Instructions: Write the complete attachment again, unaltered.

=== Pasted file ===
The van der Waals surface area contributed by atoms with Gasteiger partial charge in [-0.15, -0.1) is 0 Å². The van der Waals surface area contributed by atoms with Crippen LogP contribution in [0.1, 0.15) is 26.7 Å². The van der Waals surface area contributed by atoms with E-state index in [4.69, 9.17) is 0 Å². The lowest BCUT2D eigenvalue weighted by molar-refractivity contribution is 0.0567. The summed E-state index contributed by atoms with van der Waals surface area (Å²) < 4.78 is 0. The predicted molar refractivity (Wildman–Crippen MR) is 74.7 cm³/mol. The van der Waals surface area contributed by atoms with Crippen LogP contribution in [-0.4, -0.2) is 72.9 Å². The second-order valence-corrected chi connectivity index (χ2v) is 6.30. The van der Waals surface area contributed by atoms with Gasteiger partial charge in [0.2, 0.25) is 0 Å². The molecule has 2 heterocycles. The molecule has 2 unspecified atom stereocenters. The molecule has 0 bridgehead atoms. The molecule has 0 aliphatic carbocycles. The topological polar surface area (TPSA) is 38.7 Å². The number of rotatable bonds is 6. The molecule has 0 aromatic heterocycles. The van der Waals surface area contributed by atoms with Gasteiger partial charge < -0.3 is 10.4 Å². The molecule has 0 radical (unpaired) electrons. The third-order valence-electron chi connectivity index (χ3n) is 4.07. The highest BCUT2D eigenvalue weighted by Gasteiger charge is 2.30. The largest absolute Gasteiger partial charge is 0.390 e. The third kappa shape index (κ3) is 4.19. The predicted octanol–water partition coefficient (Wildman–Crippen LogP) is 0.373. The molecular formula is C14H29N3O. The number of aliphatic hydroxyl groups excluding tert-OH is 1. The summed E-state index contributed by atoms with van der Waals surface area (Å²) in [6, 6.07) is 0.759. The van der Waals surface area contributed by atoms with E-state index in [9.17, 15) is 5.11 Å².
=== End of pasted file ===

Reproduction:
The van der Waals surface area contributed by atoms with Gasteiger partial charge in [-0.15, -0.1) is 0 Å². The van der Waals surface area contributed by atoms with Crippen LogP contribution in [0.1, 0.15) is 26.7 Å². The van der Waals surface area contributed by atoms with E-state index in [4.69, 9.17) is 0 Å². The lowest BCUT2D eigenvalue weighted by molar-refractivity contribution is 0.0567. The summed E-state index contributed by atoms with van der Waals surface area (Å²) < 4.78 is 0. The predicted molar refractivity (Wildman–Crippen MR) is 74.7 cm³/mol. The van der Waals surface area contributed by atoms with Crippen LogP contribution in [-0.4, -0.2) is 72.9 Å². The second-order valence-corrected chi connectivity index (χ2v) is 6.30. The van der Waals surface area contributed by atoms with Gasteiger partial charge in [0.2, 0.25) is 0 Å². The molecule has 2 heterocycles. The molecule has 2 unspecified atom stereocenters. The molecule has 0 bridgehead atoms. The molecule has 0 aliphatic carbocycles. The topological polar surface area (TPSA) is 38.7 Å². The number of rotatable bonds is 6. The molecule has 0 aromatic heterocycles. The van der Waals surface area contributed by atoms with Gasteiger partial charge < -0.3 is 10.4 Å². The molecule has 0 radical (unpaired) electrons. The third-order valence-electron chi connectivity index (χ3n) is 4.07. The highest BCUT2D eigenvalue weighted by Gasteiger charge is 2.30. The largest absolute Gasteiger partial charge is 0.390 e. The third kappa shape index (κ3) is 4.19. The predicted octanol–water partition coefficient (Wildman–Crippen LogP) is 0.373. The molecular formula is C14H29N3O. The number of aliphatic hydroxyl groups excluding tert-OH is 1. The summed E-state index contributed by atoms with van der Waals surface area (Å²) in [6, 6.07) is 0.759. The van der Waals surface area contributed by atoms with E-state index in [9.17, 15) is 5.11 Å².